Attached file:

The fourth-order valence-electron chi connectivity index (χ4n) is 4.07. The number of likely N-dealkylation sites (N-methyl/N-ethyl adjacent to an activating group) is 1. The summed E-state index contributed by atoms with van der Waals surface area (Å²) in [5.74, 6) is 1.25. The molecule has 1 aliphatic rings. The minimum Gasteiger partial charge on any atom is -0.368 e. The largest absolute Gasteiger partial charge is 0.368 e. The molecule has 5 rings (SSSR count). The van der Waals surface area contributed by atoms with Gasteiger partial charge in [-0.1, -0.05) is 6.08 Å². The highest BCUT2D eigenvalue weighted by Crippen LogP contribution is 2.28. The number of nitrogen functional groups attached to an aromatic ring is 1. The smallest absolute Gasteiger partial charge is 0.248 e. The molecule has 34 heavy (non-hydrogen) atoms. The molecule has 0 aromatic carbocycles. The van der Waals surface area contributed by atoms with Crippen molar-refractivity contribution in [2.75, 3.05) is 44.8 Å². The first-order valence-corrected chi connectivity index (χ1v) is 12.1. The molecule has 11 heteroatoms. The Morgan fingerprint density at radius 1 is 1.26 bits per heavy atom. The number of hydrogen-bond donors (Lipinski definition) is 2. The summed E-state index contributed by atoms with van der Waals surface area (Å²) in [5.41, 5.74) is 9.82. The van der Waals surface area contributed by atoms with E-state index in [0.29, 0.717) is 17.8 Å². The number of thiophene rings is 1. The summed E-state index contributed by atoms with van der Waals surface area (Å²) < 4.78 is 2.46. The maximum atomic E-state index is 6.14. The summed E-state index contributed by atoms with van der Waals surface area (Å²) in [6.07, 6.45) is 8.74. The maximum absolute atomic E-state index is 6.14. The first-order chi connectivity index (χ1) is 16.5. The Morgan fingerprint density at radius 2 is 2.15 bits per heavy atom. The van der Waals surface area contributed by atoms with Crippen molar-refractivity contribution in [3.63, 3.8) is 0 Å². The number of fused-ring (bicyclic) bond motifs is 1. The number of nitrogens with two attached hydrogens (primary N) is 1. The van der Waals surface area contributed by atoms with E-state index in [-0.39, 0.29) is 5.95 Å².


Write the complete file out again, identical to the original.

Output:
The fourth-order valence-electron chi connectivity index (χ4n) is 4.07. The number of likely N-dealkylation sites (N-methyl/N-ethyl adjacent to an activating group) is 1. The summed E-state index contributed by atoms with van der Waals surface area (Å²) in [5.74, 6) is 1.25. The molecule has 1 aliphatic rings. The minimum Gasteiger partial charge on any atom is -0.368 e. The largest absolute Gasteiger partial charge is 0.368 e. The molecule has 5 rings (SSSR count). The van der Waals surface area contributed by atoms with Gasteiger partial charge in [-0.1, -0.05) is 6.08 Å². The highest BCUT2D eigenvalue weighted by Crippen LogP contribution is 2.28. The number of nitrogen functional groups attached to an aromatic ring is 1. The smallest absolute Gasteiger partial charge is 0.248 e. The molecule has 34 heavy (non-hydrogen) atoms. The molecule has 0 aromatic carbocycles. The van der Waals surface area contributed by atoms with Crippen molar-refractivity contribution in [2.75, 3.05) is 44.8 Å². The first-order valence-corrected chi connectivity index (χ1v) is 12.1. The molecule has 11 heteroatoms. The Morgan fingerprint density at radius 1 is 1.26 bits per heavy atom. The number of hydrogen-bond donors (Lipinski definition) is 2. The summed E-state index contributed by atoms with van der Waals surface area (Å²) in [5.41, 5.74) is 9.82. The van der Waals surface area contributed by atoms with E-state index in [0.29, 0.717) is 17.8 Å². The number of thiophene rings is 1. The summed E-state index contributed by atoms with van der Waals surface area (Å²) < 4.78 is 2.46. The maximum atomic E-state index is 6.14. The summed E-state index contributed by atoms with van der Waals surface area (Å²) in [6.07, 6.45) is 8.74. The maximum absolute atomic E-state index is 6.14. The first-order chi connectivity index (χ1) is 16.5. The Morgan fingerprint density at radius 2 is 2.15 bits per heavy atom. The van der Waals surface area contributed by atoms with Crippen molar-refractivity contribution in [3.63, 3.8) is 0 Å². The number of fused-ring (bicyclic) bond motifs is 1. The number of nitrogens with two attached hydrogens (primary N) is 1. The van der Waals surface area contributed by atoms with E-state index in [-0.39, 0.29) is 5.95 Å².